fifty shades of brisket

my dad’s buddy jeff loves smoking meat. so much so that a few years ago, he carted his green mountain grill all the way to my parents’ resort for a week-long stay. (each cabin rental comes with a charcoal grill, but these weren’t good enough for jeff’s plans.)

he smoked a brisket, low and slow, for like 12 hours. still one of the best meals i’ve ever had. my dad loved it so much that he bought a green mountain grill. so did my husband. and my brother-in-law.

as it was super bowl weekend, my husband and brother-in-law decided it was high time to smoke a brisket together. even though the calendar said otherwise, it’s 60 degrees here in st. louis and that means grilling weather.

my husband got a 13-pound brisket from costco and cut down the fat cap to 1/8 to 1/4″ thick; he also removed all hard chunks of fat, saving some of the fat cap to use later. he rubbed it with 1/2 tsp. crushed sea salt per pound, wrapped it in plastic wrap and let it dry brine in the fridge overnight.

brisket 1.png
trimmed brisket, post-brine and post-injection.

the boys injected it with a mixture of low-sodium beef broth and room-temp coffee  (3:1 ratio) and transferred it to a clean plastic-wrapped baking sheet and then rubbed it with my husband’s version of the big bad beef rub.

RUB GRAPHIC-01

 

brisket 2

they applied the rub to both sides of the brisket, wrapped it up tightly and chilled it in the fridge for about 2 hours.

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the brisket went on the grill around 10 p.m. saturday night at 225 degrees, fat cap up. cooling racks above it held the trimmed fat to keep the brisket moist throughout the cooking process.

my brother-in-law let it smoke for 1-1.5 hours per pound and wrapped it in foil around 6 a.m. to hold in moisture and help it get through the stall. the brisket was around 160 degrees at that point.

brisket 4.png
getting wrapped up in foil and put back on the grill

it went back on the grill until the temperature probe slid in without resistance. my brother-in-law started checking for this around 190 degrees. he took the brisket off at 9 a.m. and let it rest in a beach towel-lined cooler for a few hours.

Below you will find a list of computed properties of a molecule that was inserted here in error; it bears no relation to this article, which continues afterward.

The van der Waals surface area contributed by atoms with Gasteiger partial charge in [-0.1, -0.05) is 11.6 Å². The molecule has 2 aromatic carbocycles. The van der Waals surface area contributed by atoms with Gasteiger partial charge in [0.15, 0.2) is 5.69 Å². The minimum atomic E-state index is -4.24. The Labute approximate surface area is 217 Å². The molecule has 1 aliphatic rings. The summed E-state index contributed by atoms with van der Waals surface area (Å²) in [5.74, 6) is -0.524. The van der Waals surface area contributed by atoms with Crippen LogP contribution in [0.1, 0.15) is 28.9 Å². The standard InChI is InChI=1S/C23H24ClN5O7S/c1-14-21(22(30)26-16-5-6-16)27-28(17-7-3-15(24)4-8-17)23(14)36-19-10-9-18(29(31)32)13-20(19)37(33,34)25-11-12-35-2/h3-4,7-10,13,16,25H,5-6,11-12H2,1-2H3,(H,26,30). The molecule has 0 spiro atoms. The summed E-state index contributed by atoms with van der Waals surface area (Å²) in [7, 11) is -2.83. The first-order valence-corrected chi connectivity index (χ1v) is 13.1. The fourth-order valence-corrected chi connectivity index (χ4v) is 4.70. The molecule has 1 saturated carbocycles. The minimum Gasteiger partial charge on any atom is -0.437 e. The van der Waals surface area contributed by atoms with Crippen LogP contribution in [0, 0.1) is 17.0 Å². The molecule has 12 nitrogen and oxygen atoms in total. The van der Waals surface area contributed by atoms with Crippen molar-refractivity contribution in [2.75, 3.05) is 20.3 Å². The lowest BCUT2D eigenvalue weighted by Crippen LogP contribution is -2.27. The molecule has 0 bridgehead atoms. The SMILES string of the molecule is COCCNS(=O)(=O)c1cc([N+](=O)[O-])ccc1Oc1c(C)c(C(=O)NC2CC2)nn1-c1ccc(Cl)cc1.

when it was time to eat, the boys took it out and sliced it against the grain.

brisket 5.png

every piece of meat is different, and it’s hard to know how fast or slow something is going to cook on the smoker. the best rule of thumb is to constantly check it and check it some more.

brisket 6.png

andrew's big beef rub

  • Servings: about 1/2 cup
  • Difficulty: easy
  • Print

  • 3 Tbs. ground black pepper
  • 2 Tbs. ground coffee
  • 1 Tbs. granulated white sugar
  • 1 Tbs. dried roasted onions or onion powder
  • 2 tsp. mustard powder
  • 2 tsp. garlic powder
  • 2 tsp. chili powder
  • 1-1/2 tsp. cayenne

1) mix the ingredients together in a bowl.

2) apply the rub in advance; some people like to apply it the night before, but most molecules in the rub are too large to penetrate more than a fraction of an inch. the rub is mostly a surface treatment for flavor and bark. this means you can apply the rub just before cooking if you want. moisture and oils will mix with the rub, heat will work its magic on them and all will be wonderful. spread the rub generously on beef brisket, and not so thick on other, thinner cuts.

until next time,

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